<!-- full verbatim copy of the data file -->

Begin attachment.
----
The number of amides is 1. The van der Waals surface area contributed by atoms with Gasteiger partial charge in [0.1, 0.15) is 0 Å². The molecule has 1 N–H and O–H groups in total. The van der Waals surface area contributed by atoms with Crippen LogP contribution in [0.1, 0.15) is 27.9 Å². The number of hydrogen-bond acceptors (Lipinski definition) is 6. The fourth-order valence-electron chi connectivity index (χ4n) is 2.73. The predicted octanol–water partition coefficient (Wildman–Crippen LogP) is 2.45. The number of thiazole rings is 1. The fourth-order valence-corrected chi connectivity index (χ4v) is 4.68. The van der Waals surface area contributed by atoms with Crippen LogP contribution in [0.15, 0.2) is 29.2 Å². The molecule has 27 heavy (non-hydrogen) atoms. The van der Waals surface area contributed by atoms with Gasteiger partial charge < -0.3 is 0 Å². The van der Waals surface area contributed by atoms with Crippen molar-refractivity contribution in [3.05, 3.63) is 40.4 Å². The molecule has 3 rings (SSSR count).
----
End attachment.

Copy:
The number of amides is 1. The van der Waals surface area contributed by atoms with Gasteiger partial charge in [0.1, 0.15) is 0 Å². The molecule has 1 N–H and O–H groups in total. The van der Waals surface area contributed by atoms with Crippen LogP contribution in [0.1, 0.15) is 27.9 Å². The number of hydrogen-bond acceptors (Lipinski definition) is 6. The fourth-order valence-electron chi connectivity index (χ4n) is 2.73. The predicted octanol–water partition coefficient (Wildman–Crippen LogP) is 2.45. The number of thiazole rings is 1. The fourth-order valence-corrected chi connectivity index (χ4v) is 4.68. The van der Waals surface area contributed by atoms with Crippen LogP contribution in [0.15, 0.2) is 29.2 Å². The molecule has 27 heavy (non-hydrogen) atoms. The van der Waals surface area contributed by atoms with Gasteiger partial charge < -0.3 is 0 Å². The van der Waals surface area contributed by atoms with Crippen molar-refractivity contribution in [3.05, 3.63) is 40.4 Å². The molecule has 3 rings (SSSR count).